Father’s Day celebrates fatherhood and honouring the men who raised us.
These men, through their actions, teach their children how to treat others with respect. Fathers teach their sons to tie bow ties and to shave. They teach their daughters to catch a ball or drive a stick shift. Fathers play dress-up and host tea parties to make their children smile. They stay up late, worrying about whether or not their child will get home safely, only to get up early to go to work to provide for them.
But sometimes fathers are absent and a new person chooses to assume the role.
Rod Moore is my stepfather. Like me, he grew up without a positive father figure. In many ways, our fathers were similar. They were both firefighters with tempers. Rod had gone through a trial of fire of his own, and when he came into our lives, still reeling from our own tribulations, he knew how to help.
Since 2005, when he first started dating my mother, Rod has stuck by us. He has given me advice that only a father could give. Though I was 19 when we met, I had much to learn from him. I learned about sacrificing, planning for your future, and owning up to the consequences of your actions. He also taught me about patience and forgiveness and that loving someone means loving them wholly, without hesitation.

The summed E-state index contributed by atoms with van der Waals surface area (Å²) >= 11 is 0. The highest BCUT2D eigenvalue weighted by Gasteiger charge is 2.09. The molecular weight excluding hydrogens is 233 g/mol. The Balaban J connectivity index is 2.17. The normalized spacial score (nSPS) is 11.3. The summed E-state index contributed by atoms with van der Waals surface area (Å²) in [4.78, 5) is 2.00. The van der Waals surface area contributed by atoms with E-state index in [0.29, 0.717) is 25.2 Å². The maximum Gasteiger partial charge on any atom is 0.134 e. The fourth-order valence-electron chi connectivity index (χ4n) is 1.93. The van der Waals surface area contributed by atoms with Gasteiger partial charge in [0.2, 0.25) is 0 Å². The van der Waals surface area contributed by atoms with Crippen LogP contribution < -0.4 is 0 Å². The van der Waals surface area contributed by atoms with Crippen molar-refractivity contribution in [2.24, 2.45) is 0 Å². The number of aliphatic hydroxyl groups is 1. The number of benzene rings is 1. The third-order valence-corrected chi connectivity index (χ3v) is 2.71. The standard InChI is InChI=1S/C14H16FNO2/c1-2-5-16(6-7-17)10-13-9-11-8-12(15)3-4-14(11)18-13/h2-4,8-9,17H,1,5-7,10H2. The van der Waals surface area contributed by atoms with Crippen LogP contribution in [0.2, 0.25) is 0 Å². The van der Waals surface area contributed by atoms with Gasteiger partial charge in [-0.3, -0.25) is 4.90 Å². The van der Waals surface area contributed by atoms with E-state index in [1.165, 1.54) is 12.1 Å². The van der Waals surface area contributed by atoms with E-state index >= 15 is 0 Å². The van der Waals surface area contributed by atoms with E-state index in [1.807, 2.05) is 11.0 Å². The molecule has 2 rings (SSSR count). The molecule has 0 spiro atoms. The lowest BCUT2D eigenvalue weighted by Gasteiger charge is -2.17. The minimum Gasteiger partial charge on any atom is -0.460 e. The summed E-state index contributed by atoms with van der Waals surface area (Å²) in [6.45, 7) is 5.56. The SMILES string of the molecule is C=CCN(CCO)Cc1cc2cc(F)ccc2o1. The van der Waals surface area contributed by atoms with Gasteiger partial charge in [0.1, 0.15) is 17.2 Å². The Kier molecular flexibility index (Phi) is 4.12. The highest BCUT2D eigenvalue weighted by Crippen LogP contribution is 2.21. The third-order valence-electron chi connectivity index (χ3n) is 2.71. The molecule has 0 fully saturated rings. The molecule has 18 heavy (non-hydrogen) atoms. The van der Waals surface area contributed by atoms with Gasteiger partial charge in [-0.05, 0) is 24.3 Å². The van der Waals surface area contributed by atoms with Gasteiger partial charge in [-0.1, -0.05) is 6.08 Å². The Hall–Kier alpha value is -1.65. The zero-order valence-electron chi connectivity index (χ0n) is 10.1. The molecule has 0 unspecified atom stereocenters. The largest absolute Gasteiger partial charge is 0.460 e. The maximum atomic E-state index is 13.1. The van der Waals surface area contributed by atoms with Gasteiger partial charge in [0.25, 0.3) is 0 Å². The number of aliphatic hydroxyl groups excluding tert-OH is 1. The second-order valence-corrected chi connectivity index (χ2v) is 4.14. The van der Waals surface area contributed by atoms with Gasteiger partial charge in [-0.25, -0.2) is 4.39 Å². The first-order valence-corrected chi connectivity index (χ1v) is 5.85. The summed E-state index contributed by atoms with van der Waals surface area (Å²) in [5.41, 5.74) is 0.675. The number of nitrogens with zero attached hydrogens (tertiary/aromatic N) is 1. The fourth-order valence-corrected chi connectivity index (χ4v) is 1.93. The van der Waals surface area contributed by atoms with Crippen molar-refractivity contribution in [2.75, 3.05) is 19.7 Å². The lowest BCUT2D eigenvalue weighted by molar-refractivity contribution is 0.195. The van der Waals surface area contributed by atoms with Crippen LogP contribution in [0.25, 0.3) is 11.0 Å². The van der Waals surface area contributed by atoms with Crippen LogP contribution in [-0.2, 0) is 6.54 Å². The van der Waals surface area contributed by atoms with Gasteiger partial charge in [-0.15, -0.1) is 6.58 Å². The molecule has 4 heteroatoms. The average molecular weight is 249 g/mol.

In the past 13 years, I have gone from introducing him as the man my mum is dating, to my mum’s husband, and finally to introducing him as one of my parents. Rod has stuck by me and helped me through some hard times, though he had no obligation to do so. He did so out of kindness and that is the sign of a true parent.
We tease each other, like any father and son would. We help each other whenever we can, and I am constantly going to him for advice. Each year I tease him, telling him that I will give him a Father’s Day card the day after the holiday because stepfathers always come second. But I always wish him a happy Father’s Day on that day and even if I am unable to see him on the day, I make a point of seeing him and taking him out for supper and a thank you.
Stepfathers deserve to be rewarded for their efforts. They have chosen to care and their love is an honest love, free from obligation. I have appreciated everything my stepfather has done for me. He deserves to be celebrated on Father’s Day, just as much as any other dad.
Featured Image: Stephen Strand (left) with his stepfather Rod Moore (right). | Supplied